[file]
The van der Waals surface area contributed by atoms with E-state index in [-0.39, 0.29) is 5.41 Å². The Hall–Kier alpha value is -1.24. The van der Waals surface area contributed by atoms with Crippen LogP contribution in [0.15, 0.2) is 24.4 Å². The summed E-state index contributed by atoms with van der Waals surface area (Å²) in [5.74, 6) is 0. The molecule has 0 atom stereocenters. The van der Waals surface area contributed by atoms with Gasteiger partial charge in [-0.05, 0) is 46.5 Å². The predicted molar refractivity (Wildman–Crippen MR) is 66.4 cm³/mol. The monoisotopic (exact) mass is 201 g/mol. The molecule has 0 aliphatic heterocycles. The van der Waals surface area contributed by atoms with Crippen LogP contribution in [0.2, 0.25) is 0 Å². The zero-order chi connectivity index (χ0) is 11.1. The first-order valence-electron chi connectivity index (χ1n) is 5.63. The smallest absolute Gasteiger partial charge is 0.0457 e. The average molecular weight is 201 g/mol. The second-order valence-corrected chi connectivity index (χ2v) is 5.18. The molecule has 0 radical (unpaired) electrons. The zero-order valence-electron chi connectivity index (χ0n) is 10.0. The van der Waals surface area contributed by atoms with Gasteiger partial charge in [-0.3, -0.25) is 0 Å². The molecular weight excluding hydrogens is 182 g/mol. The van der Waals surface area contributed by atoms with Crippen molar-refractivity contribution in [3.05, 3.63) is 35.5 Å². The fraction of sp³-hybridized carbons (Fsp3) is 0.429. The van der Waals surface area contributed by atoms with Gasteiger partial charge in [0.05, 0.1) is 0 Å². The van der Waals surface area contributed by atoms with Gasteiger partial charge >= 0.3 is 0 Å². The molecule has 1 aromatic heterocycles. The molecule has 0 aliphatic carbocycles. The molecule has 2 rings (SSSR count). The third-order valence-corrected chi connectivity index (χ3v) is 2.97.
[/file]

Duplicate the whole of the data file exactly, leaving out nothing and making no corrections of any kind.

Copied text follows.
The van der Waals surface area contributed by atoms with E-state index in [-0.39, 0.29) is 5.41 Å². The Hall–Kier alpha value is -1.24. The van der Waals surface area contributed by atoms with Crippen LogP contribution in [0.15, 0.2) is 24.4 Å². The summed E-state index contributed by atoms with van der Waals surface area (Å²) in [5.74, 6) is 0. The molecule has 0 atom stereocenters. The van der Waals surface area contributed by atoms with Gasteiger partial charge in [-0.05, 0) is 46.5 Å². The predicted molar refractivity (Wildman–Crippen MR) is 66.4 cm³/mol. The monoisotopic (exact) mass is 201 g/mol. The molecule has 0 aliphatic heterocycles. The van der Waals surface area contributed by atoms with Crippen LogP contribution in [0.2, 0.25) is 0 Å². The zero-order chi connectivity index (χ0) is 11.1. The first-order valence-electron chi connectivity index (χ1n) is 5.63. The smallest absolute Gasteiger partial charge is 0.0457 e. The average molecular weight is 201 g/mol. The second-order valence-corrected chi connectivity index (χ2v) is 5.18. The molecule has 0 radical (unpaired) electrons. The zero-order valence-electron chi connectivity index (χ0n) is 10.0. The van der Waals surface area contributed by atoms with Gasteiger partial charge in [-0.3, -0.25) is 0 Å². The molecular weight excluding hydrogens is 182 g/mol. The van der Waals surface area contributed by atoms with Crippen molar-refractivity contribution in [3.05, 3.63) is 35.5 Å². The fraction of sp³-hybridized carbons (Fsp3) is 0.429. The van der Waals surface area contributed by atoms with Gasteiger partial charge in [0.05, 0.1) is 0 Å². The van der Waals surface area contributed by atoms with Gasteiger partial charge >= 0.3 is 0 Å². The molecule has 1 aromatic heterocycles. The molecule has 0 aliphatic carbocycles. The molecule has 2 rings (SSSR count). The third-order valence-corrected chi connectivity index (χ3v) is 2.97.